Catching Up With Durango’s Out-bounder Exchange Student Joe Somrak


Corbin Miller, Reporter

By: Corbin Miller

High School is a time for students to try new things, learn about who they are as a person, and immerse themselves into real life experiences. While most students choose the traditional pathway of staying in HS for four years, a select few choose to embark on an exchange to a foreign country.

DHS Jr. Joe Somrak left for his exchange in France one week after school picked up from summer vacation in Durango. Going on exchange introduces students to new cultures and life experiences, while helping them transition to a life with more freedom.

“During my first week I was being rushed around doing things, going to my high school to fill out paperwork, getting a ‘coif’ (a fancy, french haircut), adapting to the time change, and also going to school, which was really scary,” said Somrak.

Somrak’s exchange is sponsored by Rotary International, an organization that organizes foreign exchanges, and arranged three families for him to stay with during his time in France. Living with different families allows him to experience multiple different views of the French culture. Similarly, Rotary exchange students in Durango also live with three different families to get the most out of their exchange.

 Having several  families during a students’ exchange can never replace the one they have back home, but the connections students will make with them last forever.

“With my host family,  I have to adapt to their ways, respect their rules, and blend in almost everything with their schedule. It is very difficult to do this. However, it’s very rewarding when I do a good job of it. My [host] family has started to feel more and more like my family each day and it feels fantastic. I miss my family at home terribly and I have had quite a bit of homesickness thus far,” said Somrak.

A big impact that going on exchange has on students is its new, sometimes unfamiliar, language, along with adjusting to an entirely new culture. This can bring about a major culture shock to students like Somrak who become part of a new country.

“I’ve found that there are a ton of little [things] that make France different. The French really seem to pride themselves in their food and good health. I’m very impressed with how conscious they are about maintaining good health and eating healthy food,” said Somrak.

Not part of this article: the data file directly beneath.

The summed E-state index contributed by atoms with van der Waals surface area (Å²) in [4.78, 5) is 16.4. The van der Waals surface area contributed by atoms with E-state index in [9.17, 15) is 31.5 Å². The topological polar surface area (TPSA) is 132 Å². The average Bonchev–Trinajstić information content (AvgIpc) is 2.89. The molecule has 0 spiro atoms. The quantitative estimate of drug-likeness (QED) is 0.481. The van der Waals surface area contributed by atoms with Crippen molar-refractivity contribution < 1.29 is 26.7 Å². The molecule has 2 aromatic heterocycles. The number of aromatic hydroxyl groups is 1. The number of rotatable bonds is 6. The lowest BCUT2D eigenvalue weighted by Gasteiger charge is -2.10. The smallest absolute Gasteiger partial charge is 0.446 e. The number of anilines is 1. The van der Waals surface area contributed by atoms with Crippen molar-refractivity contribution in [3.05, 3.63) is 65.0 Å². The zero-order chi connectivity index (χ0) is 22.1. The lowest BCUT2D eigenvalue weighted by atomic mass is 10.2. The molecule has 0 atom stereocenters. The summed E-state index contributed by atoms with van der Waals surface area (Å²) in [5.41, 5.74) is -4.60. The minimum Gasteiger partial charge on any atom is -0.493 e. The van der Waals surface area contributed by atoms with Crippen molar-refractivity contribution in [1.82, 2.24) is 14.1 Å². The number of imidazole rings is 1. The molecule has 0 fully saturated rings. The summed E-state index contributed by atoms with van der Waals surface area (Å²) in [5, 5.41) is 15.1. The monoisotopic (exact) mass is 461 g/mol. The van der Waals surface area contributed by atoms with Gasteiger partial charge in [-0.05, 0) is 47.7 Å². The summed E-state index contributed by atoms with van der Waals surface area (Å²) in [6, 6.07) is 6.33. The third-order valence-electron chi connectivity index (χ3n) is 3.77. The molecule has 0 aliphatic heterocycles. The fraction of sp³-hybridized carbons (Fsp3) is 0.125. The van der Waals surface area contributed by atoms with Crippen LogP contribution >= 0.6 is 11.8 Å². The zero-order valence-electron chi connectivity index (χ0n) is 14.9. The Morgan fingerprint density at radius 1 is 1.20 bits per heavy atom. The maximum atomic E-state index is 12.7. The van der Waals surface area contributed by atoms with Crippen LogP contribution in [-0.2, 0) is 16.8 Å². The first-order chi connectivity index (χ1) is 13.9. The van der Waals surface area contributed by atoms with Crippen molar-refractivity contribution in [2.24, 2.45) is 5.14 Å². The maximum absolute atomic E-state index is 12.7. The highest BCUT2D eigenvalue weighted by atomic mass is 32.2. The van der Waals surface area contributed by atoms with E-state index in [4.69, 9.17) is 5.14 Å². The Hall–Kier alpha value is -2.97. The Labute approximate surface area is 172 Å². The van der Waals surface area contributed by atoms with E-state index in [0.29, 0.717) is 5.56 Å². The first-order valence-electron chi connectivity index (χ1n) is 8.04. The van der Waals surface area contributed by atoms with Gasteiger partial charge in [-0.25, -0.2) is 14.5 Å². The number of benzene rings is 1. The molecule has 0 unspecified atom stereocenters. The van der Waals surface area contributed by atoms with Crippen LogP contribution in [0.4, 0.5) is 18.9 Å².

The language boundary that presents itself to students during exchange poses a major hurdle during their first few weeks. Having to adjust and learn the culture’s language, while trying to connect with other students and community, can be very challenging.

But exchange students don’t have to face the language boundary alone, because there are other exchange students who face the same challenges.

“I have met up with other exchange students in my Rotary district and we have a lot of fun together. We go to the movies, walk around town, and go shopping usually. The public transportation makes it easy to hang out with friends, and I seem to have closer bonds with other exchange kids because they are going through exactly what I’m going through,” said Somrak.

Engaging with many other students and the rest of the culture helps exchange students, like Somrak, quickly learn the language and adapt to the new culture.

“My progress with the language has increased so much. I am only 2 months in, and I can already understand about 50% of everything that’s said. Speaking is progressively becoming easier, and not once have I felt burnt out on learning the language and the culture,” said Somrak.

Somrak’s exchange has been filled with many exciting experiences, and many more to come. All his experiences are helping him prepare for the real world after high school.

“The amount of independence that I have been forced to practice thus far has taught me so much. I’m learning things first-hand that I never would’ve learned at DHS. The language, culture, social aspects, and most importantly – mental lessons – that I’m learning here, I believe will be extremely helpful for me during the rest of my life,” said Somrak.